Therefore, going headless enables you greater flexibility in migrating content if you need to, since you won’t be tied so tightly to themes and plugins. From a marketing standpoint, you’re also able to create personalized customer journeys, without filing a ticket every time you want to add or change some content. 

This is a great option for developers who want to deliver content to both Android and iOS platforms from the same back end. Another use case for a headless structure is websites or applications that use JavaScript frameworks like AngularJS, VueJS or React. 

Headless WordPress Benefits

At this point, we’ve already mentioned a few of the benefits of going with a headless WordPress architecture for your content management. However, there are plenty of additional advantages:

  • Greater control. When you uncouple WordPress, you gain nearly endless control from a development standpoint. Front-end developers can get creative with dynamic uses of JavaScript, and deliver an ‘outside the template’ experience.  
  • Increased scalability. When you develop with a headless system, you can scale it up very quickly. Your content can continue to build, and since you are now an API-first shop, you can respond to new user needs in a snap. 
  • Tighter security. Decoupled and headless approaches minimize risk to your content. Since your content lives separate from your front-end delivery, it is not as exposed or at risk to third-party application issues. 
  • Lightweight design. When you go headless, you shed some serious weight. Since your system now consists of just a content database and API calls, your content delivery can be responsive, sleek, and fast.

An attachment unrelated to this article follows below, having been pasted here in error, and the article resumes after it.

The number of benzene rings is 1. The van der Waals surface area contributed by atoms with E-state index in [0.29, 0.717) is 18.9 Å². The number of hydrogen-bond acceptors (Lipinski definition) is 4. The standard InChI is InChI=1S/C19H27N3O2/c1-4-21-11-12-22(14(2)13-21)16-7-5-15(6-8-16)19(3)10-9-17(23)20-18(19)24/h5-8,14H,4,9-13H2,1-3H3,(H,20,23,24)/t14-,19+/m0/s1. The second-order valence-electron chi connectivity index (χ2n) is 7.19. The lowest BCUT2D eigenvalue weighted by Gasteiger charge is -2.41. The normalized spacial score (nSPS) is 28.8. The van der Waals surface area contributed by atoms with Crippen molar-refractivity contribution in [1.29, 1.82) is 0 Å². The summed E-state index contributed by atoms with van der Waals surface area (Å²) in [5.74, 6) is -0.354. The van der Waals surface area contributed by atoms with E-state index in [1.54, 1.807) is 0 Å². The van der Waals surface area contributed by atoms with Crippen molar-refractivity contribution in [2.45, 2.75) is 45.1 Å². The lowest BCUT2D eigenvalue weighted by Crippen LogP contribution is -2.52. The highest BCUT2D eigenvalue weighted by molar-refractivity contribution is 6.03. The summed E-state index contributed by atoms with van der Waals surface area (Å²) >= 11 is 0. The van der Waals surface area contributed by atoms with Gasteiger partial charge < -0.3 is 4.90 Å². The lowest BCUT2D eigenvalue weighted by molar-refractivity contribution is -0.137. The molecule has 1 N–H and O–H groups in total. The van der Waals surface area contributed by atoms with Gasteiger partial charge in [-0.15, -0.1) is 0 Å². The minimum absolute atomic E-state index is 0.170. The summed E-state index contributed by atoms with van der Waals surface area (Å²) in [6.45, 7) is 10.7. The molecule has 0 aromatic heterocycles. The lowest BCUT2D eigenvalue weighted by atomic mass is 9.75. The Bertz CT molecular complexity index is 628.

When you consider the many benefits of decoupling your WordPress structure, it might be just what you need. This is especially true if you are comfortable developing outside the standard CMS package, and you want your content to be accessible on all devices. 

Potential Issues With Headless WordPress

Before you get started, however, it’s worth noting that there are some drawbacks to taking WordPress into a decoupled or headless state. If you have a small website that delivers simple content, you’ll likely want to review these potential issues before taking the plunge:

  • No WYSIWYG editor. A truly headless approach means you will lose your live preview option. You won’t be able to easily test what the front-end user will see.
  • Advanced programming. If you didn’t previously need a front-end programmer, you will now. You’ll require some more advanced libraries to really make the most of a headless system. 
  • More maintenance. This really comes into play with a decoupled setup. You may end up with two systems to maintain, especially in terms of updates and security.
  • Tougher credentialing. A headless system requires different credentialing of users than a coupled CMS. This can be a tedious task, although it does lead to a more secure environment. 

Once you take into consideration the needs of your site and what you want to achieve, you can decide if a headless CMS is right for you. 

Hosting Headless WordPress

Moving to a headless CMS could open up new doors for your content, but it doesn’t eliminate the need for reliable hosting. We have support and information that might help if you plan on using WordPress to create a headless CMS. This includes troubleshooting REST API issues and standard WordPress functionality problems, along with providing fast and reliable hosting services.